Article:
• SCHEDULE RELIABILITY CONTINUES TO IMPROVE – Global schedule reliability improved in November, with the average delay for late vessel arrivals decreasing as well, according to the latest issue of the Global Liner Performance report by shipping analyst Sea-Intelligence. Global schedule reliability improved by 4.7 percentage points month-on-month in November and reached 56.6% according to the report. The report said that MSC was the most reliable carrier in November 2022, with schedule reliability of 63.4 %, with Maersk being second-most reliable with 61.7%. They were the only carriers above 60%. 


  • IATA PREDICTS 4% DROP IN AIR CARGO VOLUMES IN 2023 – Air cargo traffic is predicted to drop by a further 4% this year, while yields and revenue are also expected to weaken compared with last year’s levels. IATA’s head of policy analysis Andrew Matter revealed his expectations for cargo volumes to fall 4.3% year on year to 57.7m tonnes, following on from an 8.1% fall this year to 60.3m tonnes. He added that as a result of load factors returning to pre-COVID levels, yields are expected to decline by around 22% this year, following on from a 7% increase last year, a 24% increase in 2021 and a 50% increase in 2020.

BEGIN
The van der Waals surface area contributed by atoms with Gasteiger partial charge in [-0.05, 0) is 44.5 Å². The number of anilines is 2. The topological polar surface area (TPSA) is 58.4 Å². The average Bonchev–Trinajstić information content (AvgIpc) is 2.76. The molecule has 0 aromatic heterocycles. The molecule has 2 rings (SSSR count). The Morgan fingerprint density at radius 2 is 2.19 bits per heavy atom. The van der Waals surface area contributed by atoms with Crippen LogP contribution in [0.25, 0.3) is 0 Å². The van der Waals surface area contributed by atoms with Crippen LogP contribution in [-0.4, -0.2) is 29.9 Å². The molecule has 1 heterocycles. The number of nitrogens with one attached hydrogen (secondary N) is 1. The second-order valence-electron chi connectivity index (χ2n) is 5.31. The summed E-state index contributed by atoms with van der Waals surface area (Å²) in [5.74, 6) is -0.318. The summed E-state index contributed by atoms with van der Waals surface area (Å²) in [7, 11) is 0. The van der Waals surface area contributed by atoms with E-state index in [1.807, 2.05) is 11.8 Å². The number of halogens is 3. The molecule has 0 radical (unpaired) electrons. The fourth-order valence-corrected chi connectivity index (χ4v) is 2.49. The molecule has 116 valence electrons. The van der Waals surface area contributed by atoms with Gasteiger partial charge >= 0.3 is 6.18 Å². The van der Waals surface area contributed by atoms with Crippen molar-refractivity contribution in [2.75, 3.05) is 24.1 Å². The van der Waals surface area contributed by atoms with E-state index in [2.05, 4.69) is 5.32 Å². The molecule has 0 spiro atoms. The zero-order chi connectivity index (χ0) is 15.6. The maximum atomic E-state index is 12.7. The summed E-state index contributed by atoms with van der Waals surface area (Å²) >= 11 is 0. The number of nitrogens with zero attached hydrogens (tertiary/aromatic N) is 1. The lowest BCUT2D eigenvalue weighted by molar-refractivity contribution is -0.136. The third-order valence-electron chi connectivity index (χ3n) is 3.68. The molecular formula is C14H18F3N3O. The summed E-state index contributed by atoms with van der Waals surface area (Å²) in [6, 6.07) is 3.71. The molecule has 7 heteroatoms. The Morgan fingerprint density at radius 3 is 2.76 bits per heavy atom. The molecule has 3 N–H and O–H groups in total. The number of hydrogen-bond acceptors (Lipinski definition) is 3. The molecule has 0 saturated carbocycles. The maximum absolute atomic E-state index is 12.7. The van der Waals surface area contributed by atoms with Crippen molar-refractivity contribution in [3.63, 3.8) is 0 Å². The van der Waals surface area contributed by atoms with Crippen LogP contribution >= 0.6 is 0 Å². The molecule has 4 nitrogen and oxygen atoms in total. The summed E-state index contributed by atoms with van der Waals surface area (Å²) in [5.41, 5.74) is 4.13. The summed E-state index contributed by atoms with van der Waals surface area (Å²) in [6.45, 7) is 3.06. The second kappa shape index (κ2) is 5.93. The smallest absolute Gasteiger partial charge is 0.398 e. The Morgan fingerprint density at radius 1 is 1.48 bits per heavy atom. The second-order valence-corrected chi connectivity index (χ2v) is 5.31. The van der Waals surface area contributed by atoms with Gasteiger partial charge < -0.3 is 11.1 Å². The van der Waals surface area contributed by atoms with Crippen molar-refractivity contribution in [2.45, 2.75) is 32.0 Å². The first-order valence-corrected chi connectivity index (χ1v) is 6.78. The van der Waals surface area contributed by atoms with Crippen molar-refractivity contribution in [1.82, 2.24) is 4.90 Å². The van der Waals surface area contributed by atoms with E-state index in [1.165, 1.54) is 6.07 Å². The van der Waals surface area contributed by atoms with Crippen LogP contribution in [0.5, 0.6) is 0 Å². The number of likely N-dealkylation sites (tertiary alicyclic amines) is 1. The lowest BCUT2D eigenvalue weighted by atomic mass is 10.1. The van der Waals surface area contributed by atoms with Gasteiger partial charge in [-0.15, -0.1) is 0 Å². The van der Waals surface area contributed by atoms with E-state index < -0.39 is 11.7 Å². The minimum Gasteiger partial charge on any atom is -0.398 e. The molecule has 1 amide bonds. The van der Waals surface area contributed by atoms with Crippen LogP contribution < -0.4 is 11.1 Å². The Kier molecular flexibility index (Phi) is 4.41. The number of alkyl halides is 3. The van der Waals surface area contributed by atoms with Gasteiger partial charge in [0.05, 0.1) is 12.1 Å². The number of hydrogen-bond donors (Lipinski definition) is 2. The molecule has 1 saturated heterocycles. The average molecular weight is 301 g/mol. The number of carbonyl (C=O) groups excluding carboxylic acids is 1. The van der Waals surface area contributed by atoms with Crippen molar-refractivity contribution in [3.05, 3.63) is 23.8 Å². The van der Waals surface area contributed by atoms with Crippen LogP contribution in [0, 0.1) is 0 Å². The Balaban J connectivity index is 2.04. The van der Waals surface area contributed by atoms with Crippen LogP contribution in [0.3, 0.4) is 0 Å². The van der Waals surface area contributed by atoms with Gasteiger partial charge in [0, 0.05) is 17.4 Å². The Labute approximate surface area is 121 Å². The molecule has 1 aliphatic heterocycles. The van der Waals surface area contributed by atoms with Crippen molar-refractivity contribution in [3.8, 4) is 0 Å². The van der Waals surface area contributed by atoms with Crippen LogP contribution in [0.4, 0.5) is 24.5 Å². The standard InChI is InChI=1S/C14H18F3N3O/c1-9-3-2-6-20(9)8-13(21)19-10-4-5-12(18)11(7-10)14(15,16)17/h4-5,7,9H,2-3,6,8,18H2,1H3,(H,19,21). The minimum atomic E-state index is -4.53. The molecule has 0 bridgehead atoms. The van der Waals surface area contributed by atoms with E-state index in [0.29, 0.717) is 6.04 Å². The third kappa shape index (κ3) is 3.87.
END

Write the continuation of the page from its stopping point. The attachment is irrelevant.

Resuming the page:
• AIR CARGO STRENGHTENS AIRLINES – The International Air Transport Association (IATA) expects airlines to post billions in losses for 2022 but highlighted the strength of the air cargo industry. IATA expects airline net losses to reach USD 6.9 billion for 2022, an improvement on the USD 9.7 billion loss forecast in June’s outlook, and significantly better than losses of USD 137.7 billion in 2020 and USD 42 billion in 2021. Air cargo revenues played a key role in cutting losses, with revenues expected to reach USD 201.4 billion in 2022. 



  • AUSTRALIA TO INVESTIGATE SOARING PROFITS OF CONTAINER TERMINAL OPERATORS – Container terminal companies’ profit margins have soared since the start of the COVID-19 Pandemic to levels not seen for around a decade, according to the Australian Competition & Consumer Commission (ACCC). Its Container Stevedoring Monitoring Report 2021-22 reveals margins have surged by 14%, reaching levels last seen during the DP World / Patrick Terminals duopoly of a decade ago, and substantially higher than the 10% achieved in 2019-20.